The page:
As pandemic restrictions are slowly lifted, self-driving robots are not only delivering improved cleaning efficiency and performance, but are also serving as powerful visual affirmations of the importance of increased hygiene and cleanliness.
Once predominantly a fixture on the night shift, robotic floor scrubbers have increasingly been deployed during daytime hours to improve customer and visitor experiences alongside the benefits they bring for workers. They are set to play an expanding role during the remainder of the pandemic – and even after – helping to reassure both members of the public and employees that spaces are safe and clean.
The increase of autonomous cleaning robots in workplaces has been shown to reduce the degree of contact between co-workers, allowing social distancing to be observed more meaningfully. This enhances the safety of workplaces and encourages anxious employees back into work.
Until recently, autonomous robots were most commonly found in warehouse and manufacturing settings, hidden from public view and operated by technical support staff.
With these devices increasingly making their way into commercial, public-facing environments such as retail and grocery stores, they have also been designed for operation by non-technical users.
Robots that are now being used in retail workplaces include highly intuitive user interfaces, graphical reporting, and simple deployment procedures, so that they can be easily implemented and do the heavy lifting required to ensure optimal hygiene in commercial spaces.
Simple-to-master controls will become increasingly important for commercial robots as they increasingly find their place as part of the workforce. Many newer automated machines, such as those powered by Brain Corp, have a unique “teach and repeat” methodology, which allows them to be easily programmed by shop floor staff.
Advanced vision-based AI systems enable the robots to safely navigate complex, real-world environments, creating a “safety zone” around the machines. Multi-layer sensor systems perceive the surrounding environment, detecting and avoiding people and obstacles. The machines can therefore work autonomously, clean efficiently alongside humans in complex and dynamic locations. Additionally, they can still be used manually for ad-hoc situations.
In the past, ‘proof of work’ metrics were hard to come by when it came to commercial cleaning. Setting up a cleaning routine was one thing, but proving that workplaces were clean had traditionally been a major limitation.
With the advent of autonomous solutions, cleaning operations can be monitored with data provided on areas covered, number of routes run, percentage of autonomous usage hours versus manned, and other KPIs. Visual heat maps showing areas cleaned allow managers to verify which areas have been cleaned.
Such detailed data means that cleaning operations can be optimised and hygiene compliance goals can be assured. In the coming years, a greater number of industrial facilities will use robotic performance data to hone their operations and generate reliable “proof of work” metrics.
Via cloud-based AI software platforms, it will be possible to oversee entire robotic fleets using centralised fleet management, data hosting and reporting, built-in safety protocols, connected user experiences, and automatic software upgrades — all facilitated by a unified cloud connected system.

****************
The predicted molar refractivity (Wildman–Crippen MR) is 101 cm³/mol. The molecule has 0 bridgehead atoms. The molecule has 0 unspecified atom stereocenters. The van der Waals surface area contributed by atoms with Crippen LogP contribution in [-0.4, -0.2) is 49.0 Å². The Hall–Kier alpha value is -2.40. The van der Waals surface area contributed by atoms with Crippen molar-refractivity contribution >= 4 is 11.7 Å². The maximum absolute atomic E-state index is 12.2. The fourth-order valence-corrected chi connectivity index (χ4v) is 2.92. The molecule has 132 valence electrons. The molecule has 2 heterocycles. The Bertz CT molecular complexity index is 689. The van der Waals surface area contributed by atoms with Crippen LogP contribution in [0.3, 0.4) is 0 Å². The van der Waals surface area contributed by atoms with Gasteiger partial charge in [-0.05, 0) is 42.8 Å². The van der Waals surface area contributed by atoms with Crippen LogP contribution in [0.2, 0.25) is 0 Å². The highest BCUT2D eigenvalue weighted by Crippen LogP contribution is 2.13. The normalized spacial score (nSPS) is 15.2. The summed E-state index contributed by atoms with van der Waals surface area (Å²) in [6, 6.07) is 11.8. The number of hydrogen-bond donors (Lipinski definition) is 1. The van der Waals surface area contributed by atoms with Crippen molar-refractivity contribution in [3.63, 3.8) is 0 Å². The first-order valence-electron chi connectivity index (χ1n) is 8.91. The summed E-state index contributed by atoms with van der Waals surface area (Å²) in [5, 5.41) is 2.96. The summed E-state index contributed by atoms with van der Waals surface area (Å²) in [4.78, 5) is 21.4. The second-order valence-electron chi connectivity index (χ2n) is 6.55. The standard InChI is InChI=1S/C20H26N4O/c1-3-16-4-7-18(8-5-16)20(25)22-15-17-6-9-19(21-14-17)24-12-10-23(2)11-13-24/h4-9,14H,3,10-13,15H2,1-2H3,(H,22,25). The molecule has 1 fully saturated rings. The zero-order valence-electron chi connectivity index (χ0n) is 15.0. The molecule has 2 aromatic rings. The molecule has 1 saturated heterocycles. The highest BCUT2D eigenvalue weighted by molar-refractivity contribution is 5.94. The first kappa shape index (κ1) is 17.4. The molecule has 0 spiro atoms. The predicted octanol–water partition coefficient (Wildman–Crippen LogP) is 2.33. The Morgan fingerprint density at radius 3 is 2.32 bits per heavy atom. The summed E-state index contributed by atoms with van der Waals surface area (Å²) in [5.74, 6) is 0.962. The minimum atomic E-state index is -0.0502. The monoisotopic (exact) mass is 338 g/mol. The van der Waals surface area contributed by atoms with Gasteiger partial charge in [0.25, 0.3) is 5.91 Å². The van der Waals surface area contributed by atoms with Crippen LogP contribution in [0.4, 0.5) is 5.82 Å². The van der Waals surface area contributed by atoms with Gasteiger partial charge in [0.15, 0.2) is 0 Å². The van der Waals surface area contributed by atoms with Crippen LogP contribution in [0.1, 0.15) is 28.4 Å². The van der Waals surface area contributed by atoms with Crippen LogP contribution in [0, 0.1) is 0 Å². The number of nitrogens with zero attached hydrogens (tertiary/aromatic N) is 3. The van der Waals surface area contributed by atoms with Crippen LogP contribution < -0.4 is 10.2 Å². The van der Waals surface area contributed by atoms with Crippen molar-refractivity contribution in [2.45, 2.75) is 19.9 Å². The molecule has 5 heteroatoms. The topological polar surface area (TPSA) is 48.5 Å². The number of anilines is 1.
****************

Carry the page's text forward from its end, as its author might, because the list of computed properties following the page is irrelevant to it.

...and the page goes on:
A Growing Trend
2020 was a pivotal year for autonomous robotics owing to an unprecedented health crisis. Within a span of a few months, robots became familiar sights in many major shopping locations delivering visible and verifiable cleanliness. This trend has been undeniable: in 2020, robots powered by Brain Corp technology generated an estimated 3.3 million hours of additional productivity for end users globally, with benefits to both managers and workers plain to see.
With a combination of value propositions, we can expect that autonomous cleaning machines will become an increasingly familiar sight in public spaces over the coming years. Their presence has been shown to represent as much an investment in a company’s brand as it is about keeping their premises clean, providing a strong visual reminder of a commitment and investment in cleanliness. Clean has now become a powerful brand value.
About Michel Sprujit
Michel Spruijt joined Brain Corp as the Vice President and General Manager of Brain Corp Europe in 2019. Michel is responsible for partner support, team expansion, and the oversight of general operations throughout the region.
Prior to joining Brain Corp, Michel held the position of General Manager EMEA at Ergotron. During his twenty year tenure, Michel successfully built cross-functional teams and managed Ergotron’s growth trajectory in EMEA. He held several roles at Ergotron, including management positions in Business Development, Sales, Operations, Customer Care, Technical Support, and Business Operations.
Michel speaks four languages including Dutch, English, German, and Hungarian, and received a degree from Grafisch Lyceum Utrecht.
About Brain Corp
Brain Corp is an AI software leader that powers the world’s largest fleet of autonomous mobile robots operating in public spaces. The BrainOSⓇ platform and its cloud-connected autonomy service are used by global manufacturing partners to successfully build, deploy, and support commercial robots at scale across industries and applications. Through intuitive software and controls, BrainOS also enables end customers to easily leverage the power of robotics to offload repetitive, labor-intensive tasks related to floor care, in-store inventory delivery, and shelf-scanning, freeing employees’ time to focus on higher-value responsibilities. Working with its partners, Brain Corp has deployed 14,000+ robots within retail, grocery, malls, airports, hospitals, warehouses, and other industries.
For more information, please visit www.braincorp.com.